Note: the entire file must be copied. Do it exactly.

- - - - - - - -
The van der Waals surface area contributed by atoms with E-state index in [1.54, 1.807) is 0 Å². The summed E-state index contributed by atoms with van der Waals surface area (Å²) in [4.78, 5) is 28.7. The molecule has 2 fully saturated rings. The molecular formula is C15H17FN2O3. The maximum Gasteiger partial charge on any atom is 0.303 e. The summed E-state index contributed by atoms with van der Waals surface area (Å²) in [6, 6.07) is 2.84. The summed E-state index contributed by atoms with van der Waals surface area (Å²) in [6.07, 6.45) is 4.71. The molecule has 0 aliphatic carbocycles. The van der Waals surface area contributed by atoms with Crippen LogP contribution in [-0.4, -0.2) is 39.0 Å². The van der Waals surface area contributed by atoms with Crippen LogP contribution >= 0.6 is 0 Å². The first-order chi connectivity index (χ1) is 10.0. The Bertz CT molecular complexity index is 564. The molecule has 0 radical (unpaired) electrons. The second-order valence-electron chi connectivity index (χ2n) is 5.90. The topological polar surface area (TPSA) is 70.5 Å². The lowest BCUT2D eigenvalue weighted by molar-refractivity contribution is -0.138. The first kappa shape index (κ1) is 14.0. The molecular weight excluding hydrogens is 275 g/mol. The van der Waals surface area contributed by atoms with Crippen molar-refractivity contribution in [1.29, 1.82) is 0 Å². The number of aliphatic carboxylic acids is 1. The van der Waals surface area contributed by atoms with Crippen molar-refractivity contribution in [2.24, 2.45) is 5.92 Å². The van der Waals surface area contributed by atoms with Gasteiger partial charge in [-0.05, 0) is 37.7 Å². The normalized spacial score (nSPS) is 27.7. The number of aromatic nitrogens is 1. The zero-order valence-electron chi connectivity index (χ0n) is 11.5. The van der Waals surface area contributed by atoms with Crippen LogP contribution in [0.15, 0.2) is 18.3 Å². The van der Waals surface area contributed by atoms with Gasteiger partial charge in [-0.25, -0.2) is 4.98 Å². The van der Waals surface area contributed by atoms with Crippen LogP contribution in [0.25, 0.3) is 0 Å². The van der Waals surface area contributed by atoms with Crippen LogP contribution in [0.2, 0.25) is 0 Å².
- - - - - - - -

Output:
The van der Waals surface area contributed by atoms with E-state index in [1.54, 1.807) is 0 Å². The summed E-state index contributed by atoms with van der Waals surface area (Å²) in [4.78, 5) is 28.7. The molecule has 2 fully saturated rings. The molecular formula is C15H17FN2O3. The maximum Gasteiger partial charge on any atom is 0.303 e. The summed E-state index contributed by atoms with van der Waals surface area (Å²) in [6, 6.07) is 2.84. The summed E-state index contributed by atoms with van der Waals surface area (Å²) in [6.07, 6.45) is 4.71. The molecule has 0 aliphatic carbocycles. The van der Waals surface area contributed by atoms with Crippen LogP contribution in [-0.4, -0.2) is 39.0 Å². The van der Waals surface area contributed by atoms with Crippen LogP contribution >= 0.6 is 0 Å². The first-order chi connectivity index (χ1) is 10.0. The Bertz CT molecular complexity index is 564. The molecule has 0 radical (unpaired) electrons. The second-order valence-electron chi connectivity index (χ2n) is 5.90. The topological polar surface area (TPSA) is 70.5 Å². The lowest BCUT2D eigenvalue weighted by molar-refractivity contribution is -0.138. The first kappa shape index (κ1) is 14.0. The molecular weight excluding hydrogens is 275 g/mol. The van der Waals surface area contributed by atoms with Crippen molar-refractivity contribution in [1.29, 1.82) is 0 Å². The number of aliphatic carboxylic acids is 1. The van der Waals surface area contributed by atoms with Crippen molar-refractivity contribution in [2.24, 2.45) is 5.92 Å². The van der Waals surface area contributed by atoms with Gasteiger partial charge in [-0.05, 0) is 37.7 Å². The normalized spacial score (nSPS) is 27.7. The number of aromatic nitrogens is 1. The zero-order valence-electron chi connectivity index (χ0n) is 11.5. The van der Waals surface area contributed by atoms with Crippen LogP contribution in [0.15, 0.2) is 18.3 Å². The van der Waals surface area contributed by atoms with Gasteiger partial charge in [-0.25, -0.2) is 4.98 Å². The van der Waals surface area contributed by atoms with Crippen LogP contribution in [0.25, 0.3) is 0 Å². The van der Waals surface area contributed by atoms with Crippen LogP contribution in [0.2, 0.25) is 0 Å².